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fatamorgana2121(Zone 5/6)

Got any indoor cats? They can also cause "mysterious" damage to plants. ;)


    Bookmark   December 5, 2012 at 10:23AM
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Hah! No cats (unless they sneak in at night... :-))

    Bookmark   December 5, 2012 at 12:41PM
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chervil2(z5 MA)

Rick, The pH of water can fluctuate over a broad range due to lack of buffering capacity since I am guessing that your water is pure and free of salts and minerals. Perhaps your water department source could confirm this. Your growing medium contains salts and minerals from fertilizer and soil components. I am explaining that the addition of water to your plant is creating a more buffered solution through the dissolving process of the salts and minerals present in the soil. I think it would be informative to measure the pH of the water draining from the pot.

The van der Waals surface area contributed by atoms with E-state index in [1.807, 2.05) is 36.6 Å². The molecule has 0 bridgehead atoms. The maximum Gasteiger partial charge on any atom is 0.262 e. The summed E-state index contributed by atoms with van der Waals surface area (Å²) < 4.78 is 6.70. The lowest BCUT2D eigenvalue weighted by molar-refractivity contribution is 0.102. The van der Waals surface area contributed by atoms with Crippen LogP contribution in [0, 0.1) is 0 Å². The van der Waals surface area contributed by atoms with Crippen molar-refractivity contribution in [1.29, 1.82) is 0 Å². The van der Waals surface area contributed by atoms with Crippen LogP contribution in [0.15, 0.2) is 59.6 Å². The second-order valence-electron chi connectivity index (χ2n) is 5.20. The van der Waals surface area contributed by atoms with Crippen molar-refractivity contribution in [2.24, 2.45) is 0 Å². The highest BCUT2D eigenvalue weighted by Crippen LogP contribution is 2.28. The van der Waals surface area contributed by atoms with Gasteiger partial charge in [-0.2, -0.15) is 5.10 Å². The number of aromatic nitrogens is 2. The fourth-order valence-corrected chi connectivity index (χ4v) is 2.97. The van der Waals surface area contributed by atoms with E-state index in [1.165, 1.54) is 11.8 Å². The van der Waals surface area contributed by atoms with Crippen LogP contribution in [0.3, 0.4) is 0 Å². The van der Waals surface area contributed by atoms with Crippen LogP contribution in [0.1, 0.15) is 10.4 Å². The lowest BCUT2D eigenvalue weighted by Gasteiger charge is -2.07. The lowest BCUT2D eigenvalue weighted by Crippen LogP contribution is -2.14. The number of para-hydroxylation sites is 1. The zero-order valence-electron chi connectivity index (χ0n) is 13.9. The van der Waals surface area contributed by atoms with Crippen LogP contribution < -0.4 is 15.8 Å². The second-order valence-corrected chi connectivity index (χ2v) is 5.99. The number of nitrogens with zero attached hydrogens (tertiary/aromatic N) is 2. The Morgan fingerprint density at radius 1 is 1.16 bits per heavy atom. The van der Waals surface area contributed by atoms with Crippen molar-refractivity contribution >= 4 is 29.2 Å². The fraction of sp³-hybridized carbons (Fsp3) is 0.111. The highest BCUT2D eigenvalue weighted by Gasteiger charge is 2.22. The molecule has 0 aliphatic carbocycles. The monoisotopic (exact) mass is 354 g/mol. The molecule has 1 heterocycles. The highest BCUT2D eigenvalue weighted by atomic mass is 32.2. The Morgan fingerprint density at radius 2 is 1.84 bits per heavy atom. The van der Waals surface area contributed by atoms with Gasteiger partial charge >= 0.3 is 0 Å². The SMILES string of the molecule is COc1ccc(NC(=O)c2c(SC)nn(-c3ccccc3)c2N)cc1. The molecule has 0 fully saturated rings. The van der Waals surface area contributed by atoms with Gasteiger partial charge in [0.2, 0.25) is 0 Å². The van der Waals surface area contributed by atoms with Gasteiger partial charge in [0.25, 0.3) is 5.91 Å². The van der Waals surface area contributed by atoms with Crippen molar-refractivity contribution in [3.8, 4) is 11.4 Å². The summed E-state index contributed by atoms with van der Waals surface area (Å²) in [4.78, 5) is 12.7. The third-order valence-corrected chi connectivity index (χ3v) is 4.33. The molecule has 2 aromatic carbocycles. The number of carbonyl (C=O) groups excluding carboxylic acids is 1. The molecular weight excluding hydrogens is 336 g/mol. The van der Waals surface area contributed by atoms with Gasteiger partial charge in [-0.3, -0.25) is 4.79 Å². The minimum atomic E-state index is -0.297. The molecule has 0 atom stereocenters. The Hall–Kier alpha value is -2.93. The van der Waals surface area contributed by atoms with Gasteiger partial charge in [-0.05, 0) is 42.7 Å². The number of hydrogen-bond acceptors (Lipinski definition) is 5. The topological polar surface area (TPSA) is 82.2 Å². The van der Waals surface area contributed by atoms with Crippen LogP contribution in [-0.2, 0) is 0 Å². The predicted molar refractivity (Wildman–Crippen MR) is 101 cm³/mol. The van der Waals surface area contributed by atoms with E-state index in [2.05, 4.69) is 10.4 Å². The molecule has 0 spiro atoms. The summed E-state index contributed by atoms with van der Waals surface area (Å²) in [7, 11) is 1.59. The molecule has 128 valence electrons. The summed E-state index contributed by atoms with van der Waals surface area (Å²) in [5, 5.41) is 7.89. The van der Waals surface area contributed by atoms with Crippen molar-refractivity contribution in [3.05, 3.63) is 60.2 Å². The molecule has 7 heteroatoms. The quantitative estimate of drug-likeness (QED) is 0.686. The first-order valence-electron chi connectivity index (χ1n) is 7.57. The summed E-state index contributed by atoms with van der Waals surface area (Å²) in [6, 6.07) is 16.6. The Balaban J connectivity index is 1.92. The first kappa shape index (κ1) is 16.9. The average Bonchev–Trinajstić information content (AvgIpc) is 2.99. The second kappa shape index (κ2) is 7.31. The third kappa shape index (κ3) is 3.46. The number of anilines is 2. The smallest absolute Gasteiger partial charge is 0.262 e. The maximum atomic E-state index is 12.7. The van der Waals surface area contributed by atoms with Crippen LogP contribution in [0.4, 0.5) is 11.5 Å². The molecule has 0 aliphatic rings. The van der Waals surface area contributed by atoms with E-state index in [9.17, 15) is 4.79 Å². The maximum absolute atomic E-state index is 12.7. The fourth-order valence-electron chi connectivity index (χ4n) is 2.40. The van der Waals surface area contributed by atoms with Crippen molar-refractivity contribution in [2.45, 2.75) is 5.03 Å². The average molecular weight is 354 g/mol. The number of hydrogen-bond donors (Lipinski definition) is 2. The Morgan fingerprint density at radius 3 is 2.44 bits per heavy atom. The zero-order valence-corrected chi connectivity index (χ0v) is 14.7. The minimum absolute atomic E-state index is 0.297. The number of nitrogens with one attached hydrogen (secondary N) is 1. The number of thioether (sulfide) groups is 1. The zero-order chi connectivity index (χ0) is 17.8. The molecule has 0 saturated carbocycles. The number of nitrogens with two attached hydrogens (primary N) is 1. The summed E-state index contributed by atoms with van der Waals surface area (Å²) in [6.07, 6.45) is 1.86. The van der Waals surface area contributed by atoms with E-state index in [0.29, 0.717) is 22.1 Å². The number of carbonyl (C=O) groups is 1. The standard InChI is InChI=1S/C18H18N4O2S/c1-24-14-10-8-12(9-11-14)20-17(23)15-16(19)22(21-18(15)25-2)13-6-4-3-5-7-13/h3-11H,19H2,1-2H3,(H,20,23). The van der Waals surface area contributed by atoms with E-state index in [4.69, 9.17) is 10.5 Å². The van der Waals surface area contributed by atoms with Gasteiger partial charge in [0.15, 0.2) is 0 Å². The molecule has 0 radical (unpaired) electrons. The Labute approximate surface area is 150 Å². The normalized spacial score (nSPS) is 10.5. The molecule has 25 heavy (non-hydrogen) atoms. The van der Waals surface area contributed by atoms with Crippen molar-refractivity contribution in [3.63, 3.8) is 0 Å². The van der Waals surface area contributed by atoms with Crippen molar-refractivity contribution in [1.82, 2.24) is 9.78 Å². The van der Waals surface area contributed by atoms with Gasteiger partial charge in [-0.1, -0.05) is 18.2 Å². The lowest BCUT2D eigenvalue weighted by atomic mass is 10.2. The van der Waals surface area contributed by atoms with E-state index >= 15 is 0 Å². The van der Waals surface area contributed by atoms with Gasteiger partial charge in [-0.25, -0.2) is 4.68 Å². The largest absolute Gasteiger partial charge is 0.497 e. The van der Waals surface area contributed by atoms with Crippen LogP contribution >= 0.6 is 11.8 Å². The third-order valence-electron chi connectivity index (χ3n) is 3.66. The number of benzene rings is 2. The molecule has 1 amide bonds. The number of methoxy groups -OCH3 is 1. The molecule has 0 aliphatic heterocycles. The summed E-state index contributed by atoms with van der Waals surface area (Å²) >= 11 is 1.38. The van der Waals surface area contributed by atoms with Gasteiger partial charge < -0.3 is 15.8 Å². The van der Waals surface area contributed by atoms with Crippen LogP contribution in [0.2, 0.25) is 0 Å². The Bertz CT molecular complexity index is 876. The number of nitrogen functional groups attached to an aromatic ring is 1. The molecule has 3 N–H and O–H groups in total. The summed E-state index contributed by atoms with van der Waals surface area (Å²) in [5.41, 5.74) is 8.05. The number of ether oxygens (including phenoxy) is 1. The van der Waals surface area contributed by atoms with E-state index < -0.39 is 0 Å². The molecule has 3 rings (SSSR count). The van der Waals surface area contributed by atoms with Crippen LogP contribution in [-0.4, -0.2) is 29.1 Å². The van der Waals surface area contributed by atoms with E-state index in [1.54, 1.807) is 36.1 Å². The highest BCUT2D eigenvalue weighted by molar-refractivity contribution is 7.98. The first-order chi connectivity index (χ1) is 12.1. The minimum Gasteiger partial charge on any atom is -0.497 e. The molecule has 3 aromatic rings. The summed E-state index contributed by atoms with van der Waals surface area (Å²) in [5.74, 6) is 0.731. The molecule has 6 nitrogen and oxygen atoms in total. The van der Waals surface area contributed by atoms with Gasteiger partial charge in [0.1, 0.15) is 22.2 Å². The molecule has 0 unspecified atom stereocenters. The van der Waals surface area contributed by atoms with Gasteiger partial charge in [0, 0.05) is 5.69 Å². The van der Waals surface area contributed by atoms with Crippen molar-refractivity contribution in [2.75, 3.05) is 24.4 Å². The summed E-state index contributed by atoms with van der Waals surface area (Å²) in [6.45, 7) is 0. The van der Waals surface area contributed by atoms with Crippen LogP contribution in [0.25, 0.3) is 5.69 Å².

Bookmark   December 6, 2012 at 8:55AM
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Thanks, Chervil2 -- this is all new to me and I'd like to educate myself more. Can you suggest where I could read more about pH and its relation to indoor plants? I'm trying to grasp the concept of "buffering capacity" and how exactly it works. Salts and minerals provide a buffering which means that the pH value remains relatively stable? These minerals can come either directly in the water, or the soil, or the fertilizer? Why would pure water, without these minerals, fluctuate in its pH value?

Sorry for all the questions! Looks like I'd better read up on pH. I sure am learning a lot -- which is funny because all I originally intended was to grow a few herbs for dinner. Now here I am diving headlong into learning the nuances of water chemistry...

    Bookmark   December 6, 2012 at 9:04PM
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chervil2(z5 MA)

Most of my pH knowledge come from my working knowledge from employment in laboratories. In my present job, I have students start solutions with purified water with the addition of salts guided by pH meter use. The students and I always marvel at how well phosphates and nitrates buffer the pH of the solution.

    Bookmark   December 10, 2012 at 1:38PM